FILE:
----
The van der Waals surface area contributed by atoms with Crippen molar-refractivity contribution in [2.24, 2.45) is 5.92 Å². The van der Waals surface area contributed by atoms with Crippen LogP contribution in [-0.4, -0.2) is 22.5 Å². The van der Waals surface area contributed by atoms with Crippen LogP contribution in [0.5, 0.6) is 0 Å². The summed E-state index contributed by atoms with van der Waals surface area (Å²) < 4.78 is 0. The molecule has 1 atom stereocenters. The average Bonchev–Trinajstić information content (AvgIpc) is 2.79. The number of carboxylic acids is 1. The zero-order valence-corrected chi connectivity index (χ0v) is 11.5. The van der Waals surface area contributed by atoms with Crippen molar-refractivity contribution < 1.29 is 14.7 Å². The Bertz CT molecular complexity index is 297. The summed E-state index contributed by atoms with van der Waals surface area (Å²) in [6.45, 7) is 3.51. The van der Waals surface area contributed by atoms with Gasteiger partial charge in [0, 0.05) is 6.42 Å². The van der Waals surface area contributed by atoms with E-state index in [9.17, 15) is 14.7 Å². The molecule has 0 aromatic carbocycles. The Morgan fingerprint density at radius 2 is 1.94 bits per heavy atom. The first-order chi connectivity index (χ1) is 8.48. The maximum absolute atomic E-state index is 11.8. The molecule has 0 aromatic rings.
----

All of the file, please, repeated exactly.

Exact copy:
The van der Waals surface area contributed by atoms with Crippen molar-refractivity contribution in [2.24, 2.45) is 5.92 Å². The van der Waals surface area contributed by atoms with Crippen LogP contribution in [-0.4, -0.2) is 22.5 Å². The van der Waals surface area contributed by atoms with Crippen LogP contribution in [0.5, 0.6) is 0 Å². The summed E-state index contributed by atoms with van der Waals surface area (Å²) < 4.78 is 0. The molecule has 1 atom stereocenters. The average Bonchev–Trinajstić information content (AvgIpc) is 2.79. The number of carboxylic acids is 1. The zero-order valence-corrected chi connectivity index (χ0v) is 11.5. The van der Waals surface area contributed by atoms with Crippen molar-refractivity contribution < 1.29 is 14.7 Å². The Bertz CT molecular complexity index is 297. The summed E-state index contributed by atoms with van der Waals surface area (Å²) in [6.45, 7) is 3.51. The van der Waals surface area contributed by atoms with Gasteiger partial charge in [0, 0.05) is 6.42 Å². The van der Waals surface area contributed by atoms with E-state index in [9.17, 15) is 14.7 Å². The molecule has 0 aromatic carbocycles. The Morgan fingerprint density at radius 2 is 1.94 bits per heavy atom. The first-order chi connectivity index (χ1) is 8.48. The maximum absolute atomic E-state index is 11.8. The molecule has 0 aromatic rings.